That said, you rightly point out that the task of protecting the AONB from inappropriate development needs particular attention, especially given recent high profile developments some of which have been approved by planning authorities against the recommendation of the AONB office. Again, our experience in South Devon is not unique: all AONB offices find planning and development a challenging and controversial area of their work. The duty to protect AONBs in the planning system lies squarely with the planning authorities, and the planning system gives the AONB partnership no statutory role in the process. With over a thousand planning applications a year in the South Devon AONB, we can provide formal comments to the planning authorities only on the most significant ones.
One of the commitments made in the AONB Management Plan was that we would publish a planning guidance document which will set out clearly how developments can best conserve and enhance the special qualities of the AONB. It will draw on the National Planning Policy Framework and recent appeal decisions and court rulings to clarify how the duty to protect the AONB translates into practice. We have just started work on this planning guidance and it will be open for consultation during the process, when I am sure the South Hams Society will want to contribute. We believe that by producing this planning guidance we can have a more effective voice in the planning system.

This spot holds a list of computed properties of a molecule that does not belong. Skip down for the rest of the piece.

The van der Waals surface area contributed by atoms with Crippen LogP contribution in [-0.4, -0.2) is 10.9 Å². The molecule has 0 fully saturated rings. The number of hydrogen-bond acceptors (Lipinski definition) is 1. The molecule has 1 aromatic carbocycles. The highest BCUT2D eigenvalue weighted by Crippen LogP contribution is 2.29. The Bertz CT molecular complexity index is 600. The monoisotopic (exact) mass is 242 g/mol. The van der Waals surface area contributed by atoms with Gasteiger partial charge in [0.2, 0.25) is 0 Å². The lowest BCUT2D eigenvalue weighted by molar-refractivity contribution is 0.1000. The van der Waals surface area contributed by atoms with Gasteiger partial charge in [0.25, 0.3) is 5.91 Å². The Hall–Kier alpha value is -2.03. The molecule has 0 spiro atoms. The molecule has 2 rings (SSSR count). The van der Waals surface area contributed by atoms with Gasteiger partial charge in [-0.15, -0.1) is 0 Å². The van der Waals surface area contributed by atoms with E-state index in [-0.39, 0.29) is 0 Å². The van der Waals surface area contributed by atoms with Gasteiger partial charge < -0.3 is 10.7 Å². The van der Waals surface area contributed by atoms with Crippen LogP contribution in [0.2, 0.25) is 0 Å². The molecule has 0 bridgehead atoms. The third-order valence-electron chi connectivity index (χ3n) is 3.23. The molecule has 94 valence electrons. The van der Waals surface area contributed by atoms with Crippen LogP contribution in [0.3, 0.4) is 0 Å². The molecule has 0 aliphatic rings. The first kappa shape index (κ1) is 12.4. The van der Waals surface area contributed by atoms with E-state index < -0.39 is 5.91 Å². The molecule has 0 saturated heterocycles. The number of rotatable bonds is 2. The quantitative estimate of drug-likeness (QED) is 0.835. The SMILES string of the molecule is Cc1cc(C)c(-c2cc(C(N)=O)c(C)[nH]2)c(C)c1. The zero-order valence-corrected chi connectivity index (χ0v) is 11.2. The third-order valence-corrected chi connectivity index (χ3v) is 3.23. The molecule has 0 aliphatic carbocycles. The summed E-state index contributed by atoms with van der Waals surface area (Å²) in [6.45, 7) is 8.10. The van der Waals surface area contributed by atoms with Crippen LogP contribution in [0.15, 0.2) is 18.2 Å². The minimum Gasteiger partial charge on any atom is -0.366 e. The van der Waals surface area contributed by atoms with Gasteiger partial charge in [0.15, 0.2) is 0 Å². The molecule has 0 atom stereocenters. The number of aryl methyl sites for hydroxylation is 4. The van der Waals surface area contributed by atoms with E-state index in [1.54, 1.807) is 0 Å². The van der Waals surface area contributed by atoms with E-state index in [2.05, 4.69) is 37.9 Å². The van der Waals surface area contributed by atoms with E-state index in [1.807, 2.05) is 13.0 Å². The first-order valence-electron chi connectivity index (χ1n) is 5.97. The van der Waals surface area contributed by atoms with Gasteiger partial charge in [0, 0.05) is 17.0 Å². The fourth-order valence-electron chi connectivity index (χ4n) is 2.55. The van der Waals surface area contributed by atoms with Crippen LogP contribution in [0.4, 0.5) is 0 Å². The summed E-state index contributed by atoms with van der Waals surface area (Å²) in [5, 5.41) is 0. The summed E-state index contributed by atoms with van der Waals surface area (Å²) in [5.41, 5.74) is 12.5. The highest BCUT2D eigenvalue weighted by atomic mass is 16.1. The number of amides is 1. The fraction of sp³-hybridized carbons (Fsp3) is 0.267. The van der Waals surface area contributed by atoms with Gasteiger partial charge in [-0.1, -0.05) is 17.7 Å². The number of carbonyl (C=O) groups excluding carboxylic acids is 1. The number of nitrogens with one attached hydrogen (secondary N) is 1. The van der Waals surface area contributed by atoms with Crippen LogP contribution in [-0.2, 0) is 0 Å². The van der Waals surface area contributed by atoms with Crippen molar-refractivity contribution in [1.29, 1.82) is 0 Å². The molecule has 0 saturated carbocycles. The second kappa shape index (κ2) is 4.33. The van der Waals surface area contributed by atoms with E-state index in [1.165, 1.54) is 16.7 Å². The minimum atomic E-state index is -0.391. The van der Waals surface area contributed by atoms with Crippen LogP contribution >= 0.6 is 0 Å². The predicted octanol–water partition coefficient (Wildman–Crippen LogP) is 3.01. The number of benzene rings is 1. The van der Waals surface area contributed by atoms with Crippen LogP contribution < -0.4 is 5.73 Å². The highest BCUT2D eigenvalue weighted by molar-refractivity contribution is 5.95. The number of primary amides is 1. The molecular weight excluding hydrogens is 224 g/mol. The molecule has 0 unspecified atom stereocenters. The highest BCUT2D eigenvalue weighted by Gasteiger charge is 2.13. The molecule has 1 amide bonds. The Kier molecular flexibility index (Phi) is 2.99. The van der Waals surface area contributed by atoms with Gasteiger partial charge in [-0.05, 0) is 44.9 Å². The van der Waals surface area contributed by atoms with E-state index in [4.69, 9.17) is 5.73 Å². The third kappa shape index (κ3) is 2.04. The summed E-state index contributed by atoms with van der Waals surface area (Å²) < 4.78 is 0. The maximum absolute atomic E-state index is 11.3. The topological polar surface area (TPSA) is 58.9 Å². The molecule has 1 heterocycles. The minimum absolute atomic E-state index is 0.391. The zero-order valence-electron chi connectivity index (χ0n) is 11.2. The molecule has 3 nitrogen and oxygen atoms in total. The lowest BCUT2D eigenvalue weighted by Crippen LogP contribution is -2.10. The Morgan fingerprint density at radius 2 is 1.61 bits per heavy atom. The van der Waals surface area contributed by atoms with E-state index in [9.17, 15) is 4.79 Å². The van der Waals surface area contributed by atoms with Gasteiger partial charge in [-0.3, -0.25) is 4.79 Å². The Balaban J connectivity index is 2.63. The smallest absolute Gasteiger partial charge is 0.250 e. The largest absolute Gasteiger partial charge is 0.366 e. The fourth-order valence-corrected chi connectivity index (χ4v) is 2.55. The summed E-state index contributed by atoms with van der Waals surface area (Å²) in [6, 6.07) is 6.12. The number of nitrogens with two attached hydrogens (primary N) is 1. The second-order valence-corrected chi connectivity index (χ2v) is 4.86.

Finally, your letter expresses concern that the AONB Partnership has recently become unduly absorbed in the future of the AONB staff unit and its funding. While it is right that the care and management of the AONB doesn’t just become a staffing- and funding-led issue, there is no getting away from the fact that AONB management services are under real pressure. The year-on-year cuts to our core funding and the potential impact of South Hams Council’s T18 internal reorganization were a real concern to the AONB Partnership, although we now have a clearer way forward. We appreciate that government has worked hard to support us at a time of severe funding constraint, but we cannot take anything for granted: for example, the eight AONBs in Northern Ireland have just learned that all Northern Ireland Office funding to them will cease in July this year. The AONB Partnership considers that having a viable and appropriately resourced AONB staff unit in place is an important priority.
We know that we at the AONB office need to raise the profile of the AONB further, to have more impact in our work, and to articulate more forcefully what needs to be done to sustain it as a beautiful landscape and a national treasure to pass on to future generations. The South Hams Society is quite right to challenge us about our work, but amenity societies can also be important partners and we need to look for opportunities to work more closely together where we share common ground.
Robin Toogood, AONB Manager